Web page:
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Credit: King's Head Theatre
Credit: King's Head Theatre

Dorian Gray, King’s Head Theatre – Review

Pros: An almost uniformly strong cast carries the production with great enthusiasm. Plus there are good songs and music, and innovative audience interaction. 

Cons: A lacklustre performance from the title role lets down an otherwise excellent show.

Pros: An almost uniformly strong cast carries the production with great enthusiasm. Plus there are good songs and music, and innovative audience interaction.  Cons: A lacklustre performance from the title role lets down an otherwise excellent show. You can tell the moment you enter the theatre that this is going to be no ordinary performance. The space is filled with a grand piano, a double bed, a sofa, armchairs and other Victorian pieces of furniture - all of which looks particularly surreal against the backdrop of the graffiti-strewn walls which form the set for the evening's earlier performance of…

Summary

Rating

Excellent

A hugely entertaining and innovative production, despite some odd directorial decisions.

User Rating: 4.8 ( 1 votes)

You can tell the moment you enter the theatre that this is going to be no ordinary performance. The space is filled with a grand piano, a double bed, a sofa, armchairs and other Victorian pieces of furniture – all of which looks particularly surreal against the backdrop of the graffiti-strewn walls which form the set for the evening’s earlier performance of Trainspotting. Rather than sitting on the dozen or so regular theatre seats, you’re invited to sit scattered about the room. Some audience members occupy the sofa right in the middle of the stage area; three more on the seating behind; many have to sit on the floor.

With the audience so integrated into the physical space, it’s little surprise that they’re frequently involved in the action. In the party sequence the whole audience stands to play the guests, as a few are enticed into dancing with the cast. When one takes some time to remove her bags as she clears the dance floor a cast member mutters, “Who brings luggage to a party?”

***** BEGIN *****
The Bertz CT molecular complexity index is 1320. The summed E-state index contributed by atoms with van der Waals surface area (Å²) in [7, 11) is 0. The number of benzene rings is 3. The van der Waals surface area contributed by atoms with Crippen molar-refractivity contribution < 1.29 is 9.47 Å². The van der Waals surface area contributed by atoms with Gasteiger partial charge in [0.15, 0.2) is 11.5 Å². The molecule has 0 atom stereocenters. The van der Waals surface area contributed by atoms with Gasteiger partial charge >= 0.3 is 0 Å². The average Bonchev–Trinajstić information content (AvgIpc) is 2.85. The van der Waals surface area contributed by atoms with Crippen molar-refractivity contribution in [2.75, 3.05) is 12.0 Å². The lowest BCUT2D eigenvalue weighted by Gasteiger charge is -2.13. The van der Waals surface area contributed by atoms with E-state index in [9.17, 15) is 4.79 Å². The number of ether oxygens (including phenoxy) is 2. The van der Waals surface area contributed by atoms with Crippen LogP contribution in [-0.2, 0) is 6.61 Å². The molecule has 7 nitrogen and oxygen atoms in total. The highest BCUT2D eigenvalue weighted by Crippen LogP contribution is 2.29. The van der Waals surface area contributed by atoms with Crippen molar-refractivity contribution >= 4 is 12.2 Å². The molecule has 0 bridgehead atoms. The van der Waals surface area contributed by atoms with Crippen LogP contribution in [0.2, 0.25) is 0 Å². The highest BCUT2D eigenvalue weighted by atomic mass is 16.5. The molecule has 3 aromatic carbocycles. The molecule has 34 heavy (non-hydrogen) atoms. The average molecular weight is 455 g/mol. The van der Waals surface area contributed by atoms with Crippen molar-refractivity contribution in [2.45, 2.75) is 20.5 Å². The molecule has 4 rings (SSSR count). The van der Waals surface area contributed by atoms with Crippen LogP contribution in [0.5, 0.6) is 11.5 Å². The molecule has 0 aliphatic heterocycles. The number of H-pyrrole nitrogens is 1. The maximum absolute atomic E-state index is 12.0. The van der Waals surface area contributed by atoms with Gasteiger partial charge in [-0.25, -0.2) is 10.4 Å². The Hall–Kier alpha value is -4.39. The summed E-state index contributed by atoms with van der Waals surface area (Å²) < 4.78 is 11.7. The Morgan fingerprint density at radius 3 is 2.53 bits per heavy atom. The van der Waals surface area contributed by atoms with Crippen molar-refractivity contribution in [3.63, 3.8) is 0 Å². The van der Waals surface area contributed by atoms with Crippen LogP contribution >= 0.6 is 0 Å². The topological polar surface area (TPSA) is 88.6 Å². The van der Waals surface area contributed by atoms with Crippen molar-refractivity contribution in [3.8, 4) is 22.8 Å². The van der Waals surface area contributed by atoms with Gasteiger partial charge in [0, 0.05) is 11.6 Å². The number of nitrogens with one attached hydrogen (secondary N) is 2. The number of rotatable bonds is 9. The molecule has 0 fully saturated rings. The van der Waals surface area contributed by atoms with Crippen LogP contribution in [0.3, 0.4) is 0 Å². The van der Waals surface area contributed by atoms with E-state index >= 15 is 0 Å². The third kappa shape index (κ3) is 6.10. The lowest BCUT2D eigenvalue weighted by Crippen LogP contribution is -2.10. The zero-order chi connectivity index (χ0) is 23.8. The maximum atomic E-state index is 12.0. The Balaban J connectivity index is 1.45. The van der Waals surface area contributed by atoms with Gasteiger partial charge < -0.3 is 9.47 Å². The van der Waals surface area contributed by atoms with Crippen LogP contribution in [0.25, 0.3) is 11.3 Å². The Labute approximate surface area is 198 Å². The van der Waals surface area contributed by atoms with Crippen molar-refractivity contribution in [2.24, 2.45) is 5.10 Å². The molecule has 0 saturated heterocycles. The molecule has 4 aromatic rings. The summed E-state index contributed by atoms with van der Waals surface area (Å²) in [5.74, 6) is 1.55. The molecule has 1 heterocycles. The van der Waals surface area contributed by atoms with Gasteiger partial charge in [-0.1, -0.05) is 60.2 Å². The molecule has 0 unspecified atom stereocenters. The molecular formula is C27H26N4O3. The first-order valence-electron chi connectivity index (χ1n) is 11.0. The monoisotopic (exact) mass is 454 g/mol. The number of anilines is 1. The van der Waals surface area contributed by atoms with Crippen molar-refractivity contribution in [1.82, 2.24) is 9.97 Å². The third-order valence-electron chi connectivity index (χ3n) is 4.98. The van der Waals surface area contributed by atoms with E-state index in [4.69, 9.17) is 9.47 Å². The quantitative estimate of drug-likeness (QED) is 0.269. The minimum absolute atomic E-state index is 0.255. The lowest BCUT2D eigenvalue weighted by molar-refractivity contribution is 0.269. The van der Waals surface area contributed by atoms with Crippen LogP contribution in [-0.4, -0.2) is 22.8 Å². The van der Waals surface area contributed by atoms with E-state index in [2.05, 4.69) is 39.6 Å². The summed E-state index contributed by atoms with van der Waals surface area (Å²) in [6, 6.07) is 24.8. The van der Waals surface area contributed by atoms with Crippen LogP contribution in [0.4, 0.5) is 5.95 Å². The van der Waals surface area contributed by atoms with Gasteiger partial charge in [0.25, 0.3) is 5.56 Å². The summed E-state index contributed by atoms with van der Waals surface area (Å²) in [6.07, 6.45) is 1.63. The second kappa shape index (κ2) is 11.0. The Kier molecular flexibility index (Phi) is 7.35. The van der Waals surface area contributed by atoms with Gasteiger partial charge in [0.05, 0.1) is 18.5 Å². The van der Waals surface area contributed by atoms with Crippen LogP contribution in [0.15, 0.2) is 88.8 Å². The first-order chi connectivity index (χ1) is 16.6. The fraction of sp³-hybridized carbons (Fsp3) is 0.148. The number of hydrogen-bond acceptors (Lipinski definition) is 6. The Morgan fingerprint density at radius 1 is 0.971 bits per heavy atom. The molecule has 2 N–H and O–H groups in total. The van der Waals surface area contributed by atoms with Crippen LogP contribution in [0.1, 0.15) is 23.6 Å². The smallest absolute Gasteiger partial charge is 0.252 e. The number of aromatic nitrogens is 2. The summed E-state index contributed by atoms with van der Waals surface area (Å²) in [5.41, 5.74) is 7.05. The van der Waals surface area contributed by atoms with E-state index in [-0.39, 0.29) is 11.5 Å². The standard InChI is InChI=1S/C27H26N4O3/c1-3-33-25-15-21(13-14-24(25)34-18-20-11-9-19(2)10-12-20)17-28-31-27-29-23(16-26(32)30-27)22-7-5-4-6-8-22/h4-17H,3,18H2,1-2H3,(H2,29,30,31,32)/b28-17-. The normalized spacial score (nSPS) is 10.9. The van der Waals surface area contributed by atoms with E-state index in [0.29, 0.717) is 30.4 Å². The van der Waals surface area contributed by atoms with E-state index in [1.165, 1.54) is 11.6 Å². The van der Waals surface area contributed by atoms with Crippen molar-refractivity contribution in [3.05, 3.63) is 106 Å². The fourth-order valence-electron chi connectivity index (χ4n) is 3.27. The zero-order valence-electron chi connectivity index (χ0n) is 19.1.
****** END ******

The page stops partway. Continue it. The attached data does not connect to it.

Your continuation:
This musical version of Dorian Gray features a strong, effective set of songs sung to the accompaniment of a violinist and the able Felicity Sparks at the piano, who also plays Dorian’s landlady. As with much of the action, the songs are sung as the actors are scattered throughout the audience, so it’s not unusual to find a refrain being sung directly to you alone.

Blair Robertson is effective as the painter Basil Hallward, but he’s overshadowed (as indeed he should be) by the outstanding Thomas Judd as Lord Henry Wotton, who – both through the strength of his singing voice and the exuberance of his personality – dominates every scene in which he appears. He also has the ability to exclaim Wilde’s now well-known aphorisms as if they were entirely new, which is a real talent. The excellent Felicity Kirwin enthusiastically plays a wide variety of female roles with great variety and panache; her entry as the music hall star Sybil Vane is particularly affecting, as she sings a poignant solo song accompanied only by a softly-plucked acoustic guitar.

The only lacklustre performance is that of Dorian himself, performed by Samuel Woodhams. In my opinion he neither looks nor sounds the part; he speaks his lines in a sullen monotone, showing none of the charm or charisma that is supposed to catapult Dorian Gray to the upper echelons of society. Could be a different interpretation but it didn’t work for me.

In many ways this is a musical based on the idea of The Picture of Dorian Gray, rather than a direct exposition of the novel. With modern language, both in the spoken dialogue and in the songs, it makes little attempt to stay faithful to the age in which it is set. It comes across more as a reflective piece on the ethics of Victorian morality and hypocrisy than a period drama, but it’s none the worse for that.

For those unfamiliar with the original, this would be a hard story to follow. The decline of Dorian from ingenue to rake takes place in the space of a couple of scenes, with Dorian an all too willing participant. Sir Henry’s manipulation is barely needed as the protagonist launches himself into his life of hedonism.

Most curious of all, though, is the reveal of the portrait at the end. This is the portrait which is supposed to show all the debauchery that has failed to make its mark on Dorian’s ever-youthful face. It’s shocking enough which makes the other characters recoil in horror from the degradation now depicted in it. And yet when we see the portrait, it’s exactly the same as it was when we first viewed it in the opening scene. Unless a cast member inadvertently missed the opportunity to switch it for an updated version, there’s something here that really doesn’t make sense.

Author/Director: Dave Spencer
Composer: Jo Turner
Producer: Another Soup
Booking Until: 12 April 2015
Box Office: 0207 226 8561
Booking Link: https://kingsheadtheatre.ticketsolve.com/shows/873528848/events

About Steve Caplin

Steve Caplin
Steve is a freelance artist and writer, specialising in Photoshop, who builds unlikely furniture in his spare time. He plays the piano reasonably well, the accordion moderately and the guitar badly. Steve does, of course, love the theatre. The worst play he ever saw starred Charlton Heston and his wife, who have both always wanted to play the London stage. Neither had any experience of learning lines. This was almost as scarring an experience as seeing Ron Moody performing a musical Sherlock Holmes. Steve has no acting ambitions whatsoever.